Undoubtedly, ET is a powerful weapon possessed by the biothreat agent B. anthracis. This became particularly evident when Firoved et al. demonstrated in vivo that ET elicited death at lower doses and more rapidly than LT in a mouse model [48]. Extensive tissue lesions were observed and death was likely due to multi-organ failure. In vitro studies with various host immune cell types performed in recent years have contributed to our overall knowledge of the immunosuppressive and immunodeviation strategies of ET. Because cAMP is a second messenger molecule involved in such a wide variety of processes, it is no surprise that perturbation of its synthesis by ET results in a complex web of downstream events. For instance, immune cell migration appears to be a major target of ET because it is common to multiple cell types [26,32,45]. However, gaps still remain in our understanding of ET activity with regard to the macrophage and B cell. Only by building a thorough comprehension of the interference in signaling and function that occurs within these cell types will we potentially discover new therapeutic strategies for the treatment of anthrax in human patients.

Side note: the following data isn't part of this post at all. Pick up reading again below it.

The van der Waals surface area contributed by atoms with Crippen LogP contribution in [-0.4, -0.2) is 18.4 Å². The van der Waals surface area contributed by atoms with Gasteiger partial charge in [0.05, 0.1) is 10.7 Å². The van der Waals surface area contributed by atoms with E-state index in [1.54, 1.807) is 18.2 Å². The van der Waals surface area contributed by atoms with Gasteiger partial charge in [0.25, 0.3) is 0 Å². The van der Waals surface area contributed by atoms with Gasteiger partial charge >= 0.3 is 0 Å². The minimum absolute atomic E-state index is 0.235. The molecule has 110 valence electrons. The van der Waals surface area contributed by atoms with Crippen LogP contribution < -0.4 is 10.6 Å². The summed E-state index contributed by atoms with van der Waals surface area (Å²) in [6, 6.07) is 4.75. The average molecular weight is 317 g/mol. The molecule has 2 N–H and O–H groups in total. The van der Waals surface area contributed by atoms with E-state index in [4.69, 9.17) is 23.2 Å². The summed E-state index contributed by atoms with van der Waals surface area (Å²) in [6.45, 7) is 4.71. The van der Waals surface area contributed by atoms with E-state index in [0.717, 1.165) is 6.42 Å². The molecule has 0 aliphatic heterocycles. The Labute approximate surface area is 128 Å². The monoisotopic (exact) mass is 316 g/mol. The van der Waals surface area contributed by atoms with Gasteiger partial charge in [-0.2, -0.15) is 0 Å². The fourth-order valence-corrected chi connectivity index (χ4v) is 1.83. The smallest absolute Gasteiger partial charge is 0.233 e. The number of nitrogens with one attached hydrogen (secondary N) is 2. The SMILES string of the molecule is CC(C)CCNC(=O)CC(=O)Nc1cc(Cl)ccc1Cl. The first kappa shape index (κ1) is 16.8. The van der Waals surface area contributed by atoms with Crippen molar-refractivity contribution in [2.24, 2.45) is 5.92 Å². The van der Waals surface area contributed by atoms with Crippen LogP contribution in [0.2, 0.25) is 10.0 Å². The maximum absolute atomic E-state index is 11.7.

Additional research is needed to determine the mechanism of ET-mediated B cell death. Determining whether the cytotoxic effect of ET extends to memory B cells and plasma cells is another important avenue, considering the rapid waning of antibody titers in Anthrax Vaccine Adsorbed (AVA) recipients. Previous reports indicate that ET impaired cell signaling by reducing the activation of ERK, MEK, and JNK in murine T cells in a cAMP dependent manner [28]. Whether ET exerts this same effect on B cells should be investigated. Further, does ET inhibit antibody production and class switching? Are these effects wide spread across all mammalian species? We are currently pursuing answers to these questions and others. The use of EF mutants in an infection model will also help elucidate the impact of this toxin on B cells during B. anthracis infection.

Acknowledgements

This work was supported in part by NIH-NIAID-NO1-AI-30065.